How to Teach Kids to Earn and Value Their Money

  • Entrepreneurship
  • Financial Literacy
Katie Becker


You know you want your child to have a good understanding of money management; one that ensures they will be able to use money thoughtfully, understand how it works in the context of society, and be able to leverage it towards the goals and dreams they have for their futures. The question is, HOW? How do we build that kind of capacity starting young?

Here are some simple ways to start:

  1. Brainstorm a list of chores/jobs around the house with your child. Categorize them into two groups. First, daily/weekly jobs that your child MUST do as a contributing member of the household. And second, larger jobs around the house that your child can get paid extra for. 

  2. Determine a weekly allowance that feels right for your family and your child’s age.

  3. Create a tracking method that allows for your child to track their completion of their daily and weekly chores. (This can and should be simple - a whiteboard, bulletin board, or handwritten sheet that hangs on the refrigerator!)

  4. Offer allowance at the end of each week when chores have been completed. 

  5. Begin teaching the idea of money that we earn going to four places: spending, savings, expenses, and giving.   (We keep it simple for our six and eight year olds, four chores a day for four dollars a week, and one dollar goes to each category at the end of each week.)

  6. Depending on your child’s age, construct those categories appropriately. It could be change or cash placed into jars for young ones and an online bank account for older children. 

  7. As time goes by, your child can learn to use the money from the categories they have. Ways those categories can be used:

    1. Spending: Anything your child chooses! If they have the money, they can spend it.

    2. Saving: Not to be touched. This is for big items they need down the road. We explain it to our kids as money that can contribute towards purchasing a car, a cell phone, or larger items they need as they get older.  (This is one account that we set up in a bank account for our children and we occasionally login with them so they can see how much money is in there.)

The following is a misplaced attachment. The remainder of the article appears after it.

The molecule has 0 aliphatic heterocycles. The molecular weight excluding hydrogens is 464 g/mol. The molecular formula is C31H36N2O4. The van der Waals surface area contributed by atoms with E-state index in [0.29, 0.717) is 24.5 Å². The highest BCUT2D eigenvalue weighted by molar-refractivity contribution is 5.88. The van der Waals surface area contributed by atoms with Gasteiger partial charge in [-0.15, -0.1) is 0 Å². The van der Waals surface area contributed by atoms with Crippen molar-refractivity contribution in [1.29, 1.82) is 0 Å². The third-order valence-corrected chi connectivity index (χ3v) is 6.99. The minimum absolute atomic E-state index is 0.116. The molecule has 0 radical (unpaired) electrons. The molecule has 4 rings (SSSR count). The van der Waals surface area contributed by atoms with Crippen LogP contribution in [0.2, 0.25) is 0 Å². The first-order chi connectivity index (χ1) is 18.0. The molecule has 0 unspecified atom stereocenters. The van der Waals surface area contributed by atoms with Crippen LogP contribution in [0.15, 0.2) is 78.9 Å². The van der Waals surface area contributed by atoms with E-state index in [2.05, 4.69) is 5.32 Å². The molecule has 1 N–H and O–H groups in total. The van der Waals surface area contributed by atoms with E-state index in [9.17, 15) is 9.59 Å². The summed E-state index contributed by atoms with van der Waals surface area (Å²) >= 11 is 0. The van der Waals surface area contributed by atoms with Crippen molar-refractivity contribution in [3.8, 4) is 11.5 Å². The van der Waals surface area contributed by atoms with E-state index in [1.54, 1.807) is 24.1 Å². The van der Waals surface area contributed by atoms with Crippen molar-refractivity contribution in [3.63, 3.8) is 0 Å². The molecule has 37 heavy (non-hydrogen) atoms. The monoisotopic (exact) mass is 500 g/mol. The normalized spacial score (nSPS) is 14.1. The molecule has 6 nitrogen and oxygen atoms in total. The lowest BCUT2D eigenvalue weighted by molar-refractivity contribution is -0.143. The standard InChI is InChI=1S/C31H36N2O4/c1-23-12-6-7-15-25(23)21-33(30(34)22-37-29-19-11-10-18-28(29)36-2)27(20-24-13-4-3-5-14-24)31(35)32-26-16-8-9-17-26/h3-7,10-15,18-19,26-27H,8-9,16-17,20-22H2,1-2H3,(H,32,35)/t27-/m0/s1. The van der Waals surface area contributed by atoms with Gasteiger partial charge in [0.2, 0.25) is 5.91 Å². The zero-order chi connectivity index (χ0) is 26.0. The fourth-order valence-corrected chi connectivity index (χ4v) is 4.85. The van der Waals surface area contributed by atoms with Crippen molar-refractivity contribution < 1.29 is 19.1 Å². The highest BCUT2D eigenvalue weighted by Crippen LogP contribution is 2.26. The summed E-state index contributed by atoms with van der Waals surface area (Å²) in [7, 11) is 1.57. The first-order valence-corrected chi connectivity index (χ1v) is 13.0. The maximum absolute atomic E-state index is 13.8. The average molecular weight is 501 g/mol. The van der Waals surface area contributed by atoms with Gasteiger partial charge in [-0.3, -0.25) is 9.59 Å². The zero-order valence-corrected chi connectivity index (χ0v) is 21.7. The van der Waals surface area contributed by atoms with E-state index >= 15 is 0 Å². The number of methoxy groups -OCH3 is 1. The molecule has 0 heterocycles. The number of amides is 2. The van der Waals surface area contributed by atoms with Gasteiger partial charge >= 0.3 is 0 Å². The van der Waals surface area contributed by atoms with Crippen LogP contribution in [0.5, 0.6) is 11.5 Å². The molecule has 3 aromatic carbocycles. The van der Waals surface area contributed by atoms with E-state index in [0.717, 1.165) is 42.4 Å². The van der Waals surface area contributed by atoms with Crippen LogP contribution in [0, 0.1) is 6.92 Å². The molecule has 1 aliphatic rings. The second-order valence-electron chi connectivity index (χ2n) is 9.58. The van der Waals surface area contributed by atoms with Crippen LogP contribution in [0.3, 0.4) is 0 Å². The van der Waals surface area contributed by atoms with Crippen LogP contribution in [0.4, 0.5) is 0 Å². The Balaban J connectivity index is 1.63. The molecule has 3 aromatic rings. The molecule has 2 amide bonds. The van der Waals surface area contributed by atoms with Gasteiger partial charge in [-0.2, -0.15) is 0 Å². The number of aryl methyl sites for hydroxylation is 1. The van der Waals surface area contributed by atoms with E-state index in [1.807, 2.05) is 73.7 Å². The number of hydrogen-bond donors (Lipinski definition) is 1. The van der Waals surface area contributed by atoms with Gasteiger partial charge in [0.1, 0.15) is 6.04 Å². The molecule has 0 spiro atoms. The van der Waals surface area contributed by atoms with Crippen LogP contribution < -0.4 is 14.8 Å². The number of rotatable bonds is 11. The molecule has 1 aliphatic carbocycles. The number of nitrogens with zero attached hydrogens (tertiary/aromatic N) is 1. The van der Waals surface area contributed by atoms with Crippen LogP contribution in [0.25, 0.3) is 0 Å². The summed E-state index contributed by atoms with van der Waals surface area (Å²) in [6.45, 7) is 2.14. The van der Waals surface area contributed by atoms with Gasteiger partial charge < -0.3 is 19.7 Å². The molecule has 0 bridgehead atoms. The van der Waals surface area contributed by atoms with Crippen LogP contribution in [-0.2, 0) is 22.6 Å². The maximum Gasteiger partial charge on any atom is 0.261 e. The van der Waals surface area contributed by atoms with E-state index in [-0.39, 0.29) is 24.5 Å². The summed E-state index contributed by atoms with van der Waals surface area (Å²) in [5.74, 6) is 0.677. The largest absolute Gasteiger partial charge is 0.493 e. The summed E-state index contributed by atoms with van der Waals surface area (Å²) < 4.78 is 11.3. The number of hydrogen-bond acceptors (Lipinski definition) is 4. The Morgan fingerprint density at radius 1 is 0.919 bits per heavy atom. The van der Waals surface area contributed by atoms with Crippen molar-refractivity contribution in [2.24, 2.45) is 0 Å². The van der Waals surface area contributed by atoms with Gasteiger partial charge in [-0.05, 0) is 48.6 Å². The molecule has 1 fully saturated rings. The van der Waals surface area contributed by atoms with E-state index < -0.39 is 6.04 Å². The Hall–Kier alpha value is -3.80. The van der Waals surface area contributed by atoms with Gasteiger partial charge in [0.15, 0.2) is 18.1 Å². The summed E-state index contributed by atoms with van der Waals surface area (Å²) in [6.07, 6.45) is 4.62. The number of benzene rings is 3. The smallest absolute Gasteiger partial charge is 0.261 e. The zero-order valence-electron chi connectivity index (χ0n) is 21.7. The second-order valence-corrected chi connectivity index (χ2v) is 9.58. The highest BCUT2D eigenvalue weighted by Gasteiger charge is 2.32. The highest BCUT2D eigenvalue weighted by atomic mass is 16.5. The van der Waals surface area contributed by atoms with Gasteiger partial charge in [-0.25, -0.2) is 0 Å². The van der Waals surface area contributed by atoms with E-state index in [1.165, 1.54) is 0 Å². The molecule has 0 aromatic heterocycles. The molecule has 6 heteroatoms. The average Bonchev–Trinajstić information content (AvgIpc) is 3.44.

3. Expenses: Depending on age, this could be as simple as contributing to pay for presents for a friend’s birthday party, or as big as contributing to the family internet costs or paying a portion of their phone bill, etc. Kids need to understand the things that adults pay for on a daily/monthly basis.

    4. Giving: Used for donating money to causes that are important to your child or your family. It could be an offering at your church (if applicable) or a donation to an animal shelter. It definitely can be used to contribute money to their grade level service project or dress down dollar day cause.

Get the money conversations started at home! Take one small step to start some routines that teach your child both responsibility and money management.







About the Author:
Katie Becker is Director of Aspen Entrepreneurial Institute and Aspen Youth Leadership Institute at Aspen Academy.

Katie came to Aspen Academy in 2009 and has served as a Teacher, Instructional Coach, Character and Leadership Director, and Middle School Director. She began working in architecture after graduating from CU Boulder but soon found that her heart was in education. She then earned her Master’s Degree in Curriculum and Instruction from the University of Nevada, Las Vegas and went on to hold teaching positions in middle school and elementary grades.

She believes that seeing the student as the most critical aspect of education and allowing them to flourish based on who they are is what draws her so close to Aspen and its ideals. She has three children and enjoys everything that the beautiful mountains have to offer, including skiing, hiking, and biking, as well as spending time with interior design, books, and a camera.

Katie is available to speak on various topics in leadership and entrepreneurship to community groups. Click here to contact Katie about speaking.